“The deer was running for it’s life” said Betty. She was recounting an incident to me, in August 2014 when her husband was driving them back from work at night on the southern edge of Cirencester. She spotted the deer first and told her husband to slow down. As they stopped and watched the deer speed away, out came a black panther into the road. It turned quickly to look at the car, then continued, jumping a roadside wall in the same direction as the deer. Betty described the cat as ” a beautiful animal ” and identical to the one shown in the newspaper, for which they used a stock picture. She and her husband had kept this to themselves, for fear of ridicule, but with other Cirencester reports being published in the Wiltshire and Cotswold Standard (linked above) over the winter she felt it was now time to speak up. The photo in the paper was a large black leopard – certainly a male. Other witnesses had described a black panther recently right up close to the town, near the hospital and Roman ampitheatre, where witnesses had reported them before.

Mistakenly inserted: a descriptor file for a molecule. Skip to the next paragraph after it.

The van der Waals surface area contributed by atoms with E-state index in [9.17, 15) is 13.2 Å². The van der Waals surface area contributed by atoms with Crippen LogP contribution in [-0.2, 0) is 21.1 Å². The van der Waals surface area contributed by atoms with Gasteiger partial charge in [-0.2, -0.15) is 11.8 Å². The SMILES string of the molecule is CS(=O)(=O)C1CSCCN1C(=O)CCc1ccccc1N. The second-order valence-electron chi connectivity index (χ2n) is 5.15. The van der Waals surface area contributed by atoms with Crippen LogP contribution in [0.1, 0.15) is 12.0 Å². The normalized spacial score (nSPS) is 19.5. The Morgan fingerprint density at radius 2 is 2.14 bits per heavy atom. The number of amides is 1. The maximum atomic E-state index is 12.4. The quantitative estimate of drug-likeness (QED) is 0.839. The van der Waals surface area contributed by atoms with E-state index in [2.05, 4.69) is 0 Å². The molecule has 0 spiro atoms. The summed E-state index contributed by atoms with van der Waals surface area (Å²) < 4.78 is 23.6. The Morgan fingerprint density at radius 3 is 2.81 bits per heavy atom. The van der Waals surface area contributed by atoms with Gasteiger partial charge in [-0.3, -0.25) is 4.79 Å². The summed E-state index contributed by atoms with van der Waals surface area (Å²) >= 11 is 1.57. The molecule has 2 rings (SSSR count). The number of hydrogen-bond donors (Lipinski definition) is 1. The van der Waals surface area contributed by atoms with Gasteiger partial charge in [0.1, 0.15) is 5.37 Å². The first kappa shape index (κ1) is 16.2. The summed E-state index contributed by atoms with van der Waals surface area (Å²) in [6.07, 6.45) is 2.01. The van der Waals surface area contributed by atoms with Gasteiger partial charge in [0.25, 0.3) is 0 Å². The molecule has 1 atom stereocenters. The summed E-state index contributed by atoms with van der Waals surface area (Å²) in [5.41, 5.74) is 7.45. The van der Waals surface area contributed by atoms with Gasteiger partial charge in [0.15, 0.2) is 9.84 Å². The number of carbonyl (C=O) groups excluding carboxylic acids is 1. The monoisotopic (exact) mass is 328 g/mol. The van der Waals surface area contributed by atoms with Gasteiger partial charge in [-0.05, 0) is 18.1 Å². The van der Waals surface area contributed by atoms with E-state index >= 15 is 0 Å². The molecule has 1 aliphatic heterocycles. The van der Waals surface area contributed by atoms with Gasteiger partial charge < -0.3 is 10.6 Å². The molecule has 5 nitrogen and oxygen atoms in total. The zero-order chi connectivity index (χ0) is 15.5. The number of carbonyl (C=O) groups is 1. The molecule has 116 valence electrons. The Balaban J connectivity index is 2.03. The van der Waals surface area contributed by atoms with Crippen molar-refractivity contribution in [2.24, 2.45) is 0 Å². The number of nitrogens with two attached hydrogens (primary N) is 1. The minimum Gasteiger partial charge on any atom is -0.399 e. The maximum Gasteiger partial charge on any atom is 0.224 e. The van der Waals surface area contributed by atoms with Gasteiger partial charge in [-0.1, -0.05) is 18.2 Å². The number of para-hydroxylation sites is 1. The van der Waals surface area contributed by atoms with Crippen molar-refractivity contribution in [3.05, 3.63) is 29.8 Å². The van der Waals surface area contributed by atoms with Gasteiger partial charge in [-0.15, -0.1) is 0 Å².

Betty wanted to know if they are dangerous. She had been living in nearby rented accommodation in the countryside but not going for country walks despite her husbands’ encouragement, because of what she saw up-close from the car than night. I tried to put her mind at ease as much a possible. So here was a person with the mixed emotions of facing a big cat, and right on the doorstep of our study in Cirencester at the Royal Agricultural University.
As a result of the Winter 2014-15 reports around Cirencester I spoke to a Parish Council Chair in the area. She emailed me the following personal view on the matter: “I’d like to think that there are a few big cats around, quietly getting on with their lives. I’d also like to be lucky enough to see one, but I don’t think that’s something we can seek to do, it has to come as an unexpected gift.”